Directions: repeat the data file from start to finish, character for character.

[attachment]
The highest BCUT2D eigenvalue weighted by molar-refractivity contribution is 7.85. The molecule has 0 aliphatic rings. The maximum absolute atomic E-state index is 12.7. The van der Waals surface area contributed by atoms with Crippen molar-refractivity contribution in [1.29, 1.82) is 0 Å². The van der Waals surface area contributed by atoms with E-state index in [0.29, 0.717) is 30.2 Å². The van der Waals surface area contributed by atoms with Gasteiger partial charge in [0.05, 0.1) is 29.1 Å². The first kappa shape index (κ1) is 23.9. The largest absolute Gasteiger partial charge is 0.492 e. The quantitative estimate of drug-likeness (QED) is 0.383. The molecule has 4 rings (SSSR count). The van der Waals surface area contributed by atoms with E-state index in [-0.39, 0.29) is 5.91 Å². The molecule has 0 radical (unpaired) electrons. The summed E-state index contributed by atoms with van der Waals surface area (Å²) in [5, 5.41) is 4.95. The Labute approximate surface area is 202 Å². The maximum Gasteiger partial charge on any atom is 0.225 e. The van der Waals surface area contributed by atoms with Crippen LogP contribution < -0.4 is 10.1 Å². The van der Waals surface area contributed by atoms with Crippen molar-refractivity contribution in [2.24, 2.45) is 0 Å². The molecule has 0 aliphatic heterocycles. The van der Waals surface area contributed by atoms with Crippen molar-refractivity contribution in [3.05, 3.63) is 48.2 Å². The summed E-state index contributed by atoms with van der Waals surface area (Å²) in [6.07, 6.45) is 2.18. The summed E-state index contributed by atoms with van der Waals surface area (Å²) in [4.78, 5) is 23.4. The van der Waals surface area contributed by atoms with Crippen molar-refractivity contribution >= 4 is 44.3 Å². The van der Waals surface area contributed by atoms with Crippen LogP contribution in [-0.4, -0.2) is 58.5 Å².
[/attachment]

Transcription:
The highest BCUT2D eigenvalue weighted by molar-refractivity contribution is 7.85. The molecule has 0 aliphatic rings. The maximum absolute atomic E-state index is 12.7. The van der Waals surface area contributed by atoms with Crippen molar-refractivity contribution in [1.29, 1.82) is 0 Å². The van der Waals surface area contributed by atoms with E-state index in [0.29, 0.717) is 30.2 Å². The van der Waals surface area contributed by atoms with Gasteiger partial charge in [0.05, 0.1) is 29.1 Å². The first kappa shape index (κ1) is 23.9. The largest absolute Gasteiger partial charge is 0.492 e. The quantitative estimate of drug-likeness (QED) is 0.383. The molecule has 4 rings (SSSR count). The van der Waals surface area contributed by atoms with E-state index in [-0.39, 0.29) is 5.91 Å². The molecule has 0 radical (unpaired) electrons. The summed E-state index contributed by atoms with van der Waals surface area (Å²) in [5, 5.41) is 4.95. The Labute approximate surface area is 202 Å². The maximum Gasteiger partial charge on any atom is 0.225 e. The van der Waals surface area contributed by atoms with Crippen LogP contribution < -0.4 is 10.1 Å². The van der Waals surface area contributed by atoms with Crippen molar-refractivity contribution in [2.24, 2.45) is 0 Å². The molecule has 0 aliphatic heterocycles. The van der Waals surface area contributed by atoms with Crippen molar-refractivity contribution in [3.05, 3.63) is 48.2 Å². The summed E-state index contributed by atoms with van der Waals surface area (Å²) in [6.07, 6.45) is 2.18. The summed E-state index contributed by atoms with van der Waals surface area (Å²) in [4.78, 5) is 23.4. The van der Waals surface area contributed by atoms with Crippen molar-refractivity contribution >= 4 is 44.3 Å². The van der Waals surface area contributed by atoms with Crippen LogP contribution in [-0.4, -0.2) is 58.5 Å².